African countries that had the bloodiest path to independence
A quick look into the annals of history and one is startled at the number of African countries that experienced particularly violent and tumultuous paths to independence.
The African countries that we are about to explore were forced to take a very bloody path to independence due to a combination of factors including colonial resistance, internal ethnic and political divisions, and Cold War geopolitics.
Below, WHE presents some of the bloodiest paths to independence in Africa:
The Mau Mau Uprising (1952-1960) against British colonial rule was marked by guerrilla warfare, intense violence, and concentration camps. Thousands were killed or detained in brutal conditions.
The state of emergency, coupled with international pressure and changing economic conditions, led the British to consider constitutional reforms.
By 1960, the British had initiated the Lancaster House Conferences, in which African nationalists (including Jomo Kenyatta, who had been released from detention) participated.
As a result, the first multi-racial elections were held in 1961, and by 1963, Kenya achieved internal self-rule with Kenyatta as its first Prime Minister.
On December 12, 1964, Kenya became a republic with Kenyatta as its first President.
The struggle for independence from Portugal began in 1961 and was followed by a long civil war that lasted until 2002. Multiple factions backed by different international powers, including the U.S. and USSR, vied for control of the country. The overall conflict resulted in hundreds of thousands of deaths.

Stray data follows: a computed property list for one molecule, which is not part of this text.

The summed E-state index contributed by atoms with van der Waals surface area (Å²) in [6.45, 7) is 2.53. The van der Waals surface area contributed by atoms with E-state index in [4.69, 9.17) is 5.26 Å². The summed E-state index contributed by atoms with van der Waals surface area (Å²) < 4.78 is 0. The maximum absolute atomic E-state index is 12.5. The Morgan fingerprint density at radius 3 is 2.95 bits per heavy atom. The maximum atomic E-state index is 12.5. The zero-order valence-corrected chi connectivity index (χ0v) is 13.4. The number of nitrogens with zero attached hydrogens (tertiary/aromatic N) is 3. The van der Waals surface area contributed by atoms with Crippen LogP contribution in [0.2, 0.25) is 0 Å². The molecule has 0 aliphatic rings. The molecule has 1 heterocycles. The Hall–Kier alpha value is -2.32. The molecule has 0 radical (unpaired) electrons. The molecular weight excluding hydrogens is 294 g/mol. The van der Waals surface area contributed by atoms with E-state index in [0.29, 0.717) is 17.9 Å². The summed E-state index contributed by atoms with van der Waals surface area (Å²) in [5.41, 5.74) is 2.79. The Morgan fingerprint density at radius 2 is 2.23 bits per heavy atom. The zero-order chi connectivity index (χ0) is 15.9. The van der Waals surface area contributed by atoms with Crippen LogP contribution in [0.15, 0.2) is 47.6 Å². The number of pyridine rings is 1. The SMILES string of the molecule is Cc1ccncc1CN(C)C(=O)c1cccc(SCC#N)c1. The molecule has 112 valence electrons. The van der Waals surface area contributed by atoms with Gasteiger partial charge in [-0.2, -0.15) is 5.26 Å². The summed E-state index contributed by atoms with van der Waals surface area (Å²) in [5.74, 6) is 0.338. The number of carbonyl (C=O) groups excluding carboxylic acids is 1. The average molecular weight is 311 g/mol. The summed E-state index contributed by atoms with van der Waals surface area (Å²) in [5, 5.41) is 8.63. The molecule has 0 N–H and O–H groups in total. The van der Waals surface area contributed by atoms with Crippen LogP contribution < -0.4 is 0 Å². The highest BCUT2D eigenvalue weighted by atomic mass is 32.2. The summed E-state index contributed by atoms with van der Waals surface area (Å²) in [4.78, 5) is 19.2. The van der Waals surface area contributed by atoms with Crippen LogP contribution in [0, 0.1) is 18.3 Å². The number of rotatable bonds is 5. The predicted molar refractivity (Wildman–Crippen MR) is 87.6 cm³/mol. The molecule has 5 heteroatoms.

Angola officially became independent on November 11, 1975.
The Algerian War of Independence (1954-1962) against the French was one of the most brutal decolonization wars. An estimated one million people died in the conflict. Both sides, the National Liberation Front (FLN) and the French, used intense and sometimes brutal tactics.
READ MORE: Timeline of Algeria
Like Angola, Mozambique’s liberation movement against the Portuguese, led by the Mozambique Liberation Front (FRELIMO), was drawn out and violent, starting in the early 1960s and leading to independence in 1975. This was followed by a prolonged civil war.
The African Party for the Independence of Guinea and Cape Verde (PAIGC) was founded in 1956 by Amílcar Cabral and others. Cabral, a highly influential anti-colonial leader, emphasized the need for a well-organized, grounded liberation movement.
By 1963, the PAIGC had launched a guerrilla war against Portuguese forces. The movement used both conventional warfare tactics and guerrilla strategies, capturing territory, establishing their own administrative zones, and earning local and international support.
In 1973, Amílcar Cabral was assassinated, a significant blow to the PAIGC. However, the movement continued its fight under new leadership, maintaining the momentum toward independence.